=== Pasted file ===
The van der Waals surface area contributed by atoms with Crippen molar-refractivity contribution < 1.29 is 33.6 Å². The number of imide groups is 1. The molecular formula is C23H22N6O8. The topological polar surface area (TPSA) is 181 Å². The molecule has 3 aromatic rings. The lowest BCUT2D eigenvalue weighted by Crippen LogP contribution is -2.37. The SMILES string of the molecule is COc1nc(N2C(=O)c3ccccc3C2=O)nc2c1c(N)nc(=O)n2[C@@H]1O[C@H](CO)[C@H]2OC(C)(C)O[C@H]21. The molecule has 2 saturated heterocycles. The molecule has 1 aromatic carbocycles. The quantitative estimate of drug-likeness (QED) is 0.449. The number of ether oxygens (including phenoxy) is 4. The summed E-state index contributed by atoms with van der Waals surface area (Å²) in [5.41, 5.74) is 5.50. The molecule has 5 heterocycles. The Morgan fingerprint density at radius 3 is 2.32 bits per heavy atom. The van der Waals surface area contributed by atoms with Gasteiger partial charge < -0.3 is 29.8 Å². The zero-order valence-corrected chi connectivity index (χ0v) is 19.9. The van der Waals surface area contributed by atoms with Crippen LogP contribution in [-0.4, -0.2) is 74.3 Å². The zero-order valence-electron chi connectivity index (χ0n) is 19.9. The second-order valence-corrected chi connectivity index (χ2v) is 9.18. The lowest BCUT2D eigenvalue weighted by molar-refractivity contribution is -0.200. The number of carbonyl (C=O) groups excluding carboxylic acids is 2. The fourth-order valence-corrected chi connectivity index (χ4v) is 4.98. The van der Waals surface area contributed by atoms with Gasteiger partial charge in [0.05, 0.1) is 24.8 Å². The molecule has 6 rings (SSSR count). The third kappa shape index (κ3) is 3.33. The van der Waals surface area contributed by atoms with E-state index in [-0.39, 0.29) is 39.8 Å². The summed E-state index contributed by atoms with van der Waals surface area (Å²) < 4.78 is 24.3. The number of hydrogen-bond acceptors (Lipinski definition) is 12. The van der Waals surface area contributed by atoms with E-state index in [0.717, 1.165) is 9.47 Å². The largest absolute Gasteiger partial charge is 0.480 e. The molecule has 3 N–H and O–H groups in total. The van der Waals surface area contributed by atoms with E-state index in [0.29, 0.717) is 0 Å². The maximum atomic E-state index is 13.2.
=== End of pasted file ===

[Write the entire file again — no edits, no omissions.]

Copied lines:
The van der Waals surface area contributed by atoms with Crippen molar-refractivity contribution < 1.29 is 33.6 Å². The number of imide groups is 1. The molecular formula is C23H22N6O8. The topological polar surface area (TPSA) is 181 Å². The molecule has 3 aromatic rings. The lowest BCUT2D eigenvalue weighted by Crippen LogP contribution is -2.37. The SMILES string of the molecule is COc1nc(N2C(=O)c3ccccc3C2=O)nc2c1c(N)nc(=O)n2[C@@H]1O[C@H](CO)[C@H]2OC(C)(C)O[C@H]21. The molecule has 2 saturated heterocycles. The molecule has 1 aromatic carbocycles. The quantitative estimate of drug-likeness (QED) is 0.449. The number of ether oxygens (including phenoxy) is 4. The summed E-state index contributed by atoms with van der Waals surface area (Å²) in [5.41, 5.74) is 5.50. The molecule has 5 heterocycles. The Morgan fingerprint density at radius 3 is 2.32 bits per heavy atom. The van der Waals surface area contributed by atoms with Gasteiger partial charge < -0.3 is 29.8 Å². The zero-order valence-corrected chi connectivity index (χ0v) is 19.9. The van der Waals surface area contributed by atoms with Crippen LogP contribution in [-0.4, -0.2) is 74.3 Å². The zero-order valence-electron chi connectivity index (χ0n) is 19.9. The second-order valence-corrected chi connectivity index (χ2v) is 9.18. The lowest BCUT2D eigenvalue weighted by molar-refractivity contribution is -0.200. The number of carbonyl (C=O) groups excluding carboxylic acids is 2. The fourth-order valence-corrected chi connectivity index (χ4v) is 4.98. The van der Waals surface area contributed by atoms with Gasteiger partial charge in [0.05, 0.1) is 24.8 Å². The molecule has 6 rings (SSSR count). The third kappa shape index (κ3) is 3.33. The van der Waals surface area contributed by atoms with E-state index in [-0.39, 0.29) is 39.8 Å². The summed E-state index contributed by atoms with van der Waals surface area (Å²) < 4.78 is 24.3. The number of hydrogen-bond acceptors (Lipinski definition) is 12. The van der Waals surface area contributed by atoms with E-state index in [0.717, 1.165) is 9.47 Å². The largest absolute Gasteiger partial charge is 0.480 e. The molecule has 3 N–H and O–H groups in total. The van der Waals surface area contributed by atoms with E-state index in [0.29, 0.717) is 0 Å². The maximum atomic E-state index is 13.2.